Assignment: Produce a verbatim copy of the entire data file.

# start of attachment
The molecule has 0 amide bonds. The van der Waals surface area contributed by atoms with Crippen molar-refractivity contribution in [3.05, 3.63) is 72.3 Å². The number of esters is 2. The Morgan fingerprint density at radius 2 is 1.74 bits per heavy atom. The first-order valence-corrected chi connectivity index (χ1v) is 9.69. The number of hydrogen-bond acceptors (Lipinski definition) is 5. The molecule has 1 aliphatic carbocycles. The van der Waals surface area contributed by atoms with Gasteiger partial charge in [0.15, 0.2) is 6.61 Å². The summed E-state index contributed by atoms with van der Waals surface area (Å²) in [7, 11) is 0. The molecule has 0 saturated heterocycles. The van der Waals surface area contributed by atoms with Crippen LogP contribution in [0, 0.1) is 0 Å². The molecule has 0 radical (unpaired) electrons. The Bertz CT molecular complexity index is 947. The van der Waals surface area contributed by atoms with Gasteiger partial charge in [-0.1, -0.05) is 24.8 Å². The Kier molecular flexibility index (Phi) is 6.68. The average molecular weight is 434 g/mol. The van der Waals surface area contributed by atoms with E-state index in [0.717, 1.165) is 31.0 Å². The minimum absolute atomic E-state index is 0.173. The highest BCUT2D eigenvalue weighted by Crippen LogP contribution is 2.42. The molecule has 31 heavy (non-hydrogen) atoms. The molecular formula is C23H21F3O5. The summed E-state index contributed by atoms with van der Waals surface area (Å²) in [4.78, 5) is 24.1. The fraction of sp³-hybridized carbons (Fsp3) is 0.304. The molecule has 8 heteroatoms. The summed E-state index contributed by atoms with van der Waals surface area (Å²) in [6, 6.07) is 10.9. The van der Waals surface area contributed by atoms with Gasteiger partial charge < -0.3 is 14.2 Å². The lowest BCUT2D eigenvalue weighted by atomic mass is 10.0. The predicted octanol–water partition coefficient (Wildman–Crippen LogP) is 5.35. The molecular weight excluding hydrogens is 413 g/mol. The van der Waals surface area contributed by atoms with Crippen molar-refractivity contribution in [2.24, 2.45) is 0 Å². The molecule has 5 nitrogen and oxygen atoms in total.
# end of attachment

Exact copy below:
The molecule has 0 amide bonds. The van der Waals surface area contributed by atoms with Crippen molar-refractivity contribution in [3.05, 3.63) is 72.3 Å². The number of esters is 2. The Morgan fingerprint density at radius 2 is 1.74 bits per heavy atom. The first-order valence-corrected chi connectivity index (χ1v) is 9.69. The number of hydrogen-bond acceptors (Lipinski definition) is 5. The molecule has 1 aliphatic carbocycles. The van der Waals surface area contributed by atoms with Gasteiger partial charge in [0.15, 0.2) is 6.61 Å². The summed E-state index contributed by atoms with van der Waals surface area (Å²) in [7, 11) is 0. The molecule has 0 saturated heterocycles. The van der Waals surface area contributed by atoms with Crippen LogP contribution in [0, 0.1) is 0 Å². The molecule has 0 radical (unpaired) electrons. The Bertz CT molecular complexity index is 947. The van der Waals surface area contributed by atoms with Gasteiger partial charge in [-0.1, -0.05) is 24.8 Å². The Kier molecular flexibility index (Phi) is 6.68. The average molecular weight is 434 g/mol. The van der Waals surface area contributed by atoms with E-state index in [0.717, 1.165) is 31.0 Å². The minimum absolute atomic E-state index is 0.173. The highest BCUT2D eigenvalue weighted by Crippen LogP contribution is 2.42. The molecule has 31 heavy (non-hydrogen) atoms. The molecular formula is C23H21F3O5. The summed E-state index contributed by atoms with van der Waals surface area (Å²) in [4.78, 5) is 24.1. The fraction of sp³-hybridized carbons (Fsp3) is 0.304. The molecule has 8 heteroatoms. The summed E-state index contributed by atoms with van der Waals surface area (Å²) in [6, 6.07) is 10.9. The van der Waals surface area contributed by atoms with Gasteiger partial charge < -0.3 is 14.2 Å². The lowest BCUT2D eigenvalue weighted by atomic mass is 10.0. The predicted octanol–water partition coefficient (Wildman–Crippen LogP) is 5.35. The molecular weight excluding hydrogens is 413 g/mol. The van der Waals surface area contributed by atoms with Crippen molar-refractivity contribution in [2.24, 2.45) is 0 Å². The molecule has 5 nitrogen and oxygen atoms in total.